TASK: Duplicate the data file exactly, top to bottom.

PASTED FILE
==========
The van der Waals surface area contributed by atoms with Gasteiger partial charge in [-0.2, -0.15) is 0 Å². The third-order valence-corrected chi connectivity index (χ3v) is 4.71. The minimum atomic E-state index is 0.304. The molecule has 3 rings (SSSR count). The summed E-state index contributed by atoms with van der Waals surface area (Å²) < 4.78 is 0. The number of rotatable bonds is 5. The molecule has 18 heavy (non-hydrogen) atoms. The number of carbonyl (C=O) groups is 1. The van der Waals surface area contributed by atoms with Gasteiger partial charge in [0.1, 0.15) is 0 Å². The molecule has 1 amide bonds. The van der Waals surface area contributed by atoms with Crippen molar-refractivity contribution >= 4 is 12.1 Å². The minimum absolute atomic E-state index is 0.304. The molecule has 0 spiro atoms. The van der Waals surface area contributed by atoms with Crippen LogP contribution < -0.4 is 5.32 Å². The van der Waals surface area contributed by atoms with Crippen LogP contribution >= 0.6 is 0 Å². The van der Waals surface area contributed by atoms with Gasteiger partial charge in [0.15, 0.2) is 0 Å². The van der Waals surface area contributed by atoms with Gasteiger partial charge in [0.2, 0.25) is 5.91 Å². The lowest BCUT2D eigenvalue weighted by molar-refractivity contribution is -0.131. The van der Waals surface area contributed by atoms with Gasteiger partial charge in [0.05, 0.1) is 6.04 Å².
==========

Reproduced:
The van der Waals surface area contributed by atoms with Gasteiger partial charge in [-0.2, -0.15) is 0 Å². The third-order valence-corrected chi connectivity index (χ3v) is 4.71. The minimum atomic E-state index is 0.304. The molecule has 3 rings (SSSR count). The summed E-state index contributed by atoms with van der Waals surface area (Å²) < 4.78 is 0. The number of rotatable bonds is 5. The molecule has 18 heavy (non-hydrogen) atoms. The number of carbonyl (C=O) groups is 1. The van der Waals surface area contributed by atoms with Gasteiger partial charge in [0.1, 0.15) is 0 Å². The molecule has 1 amide bonds. The van der Waals surface area contributed by atoms with Crippen molar-refractivity contribution >= 4 is 12.1 Å². The minimum absolute atomic E-state index is 0.304. The molecule has 0 spiro atoms. The van der Waals surface area contributed by atoms with Crippen LogP contribution < -0.4 is 5.32 Å². The van der Waals surface area contributed by atoms with Crippen LogP contribution >= 0.6 is 0 Å². The van der Waals surface area contributed by atoms with Gasteiger partial charge in [0.15, 0.2) is 0 Å². The van der Waals surface area contributed by atoms with Gasteiger partial charge in [0.2, 0.25) is 5.91 Å². The lowest BCUT2D eigenvalue weighted by molar-refractivity contribution is -0.131. The van der Waals surface area contributed by atoms with Gasteiger partial charge in [0.05, 0.1) is 6.04 Å².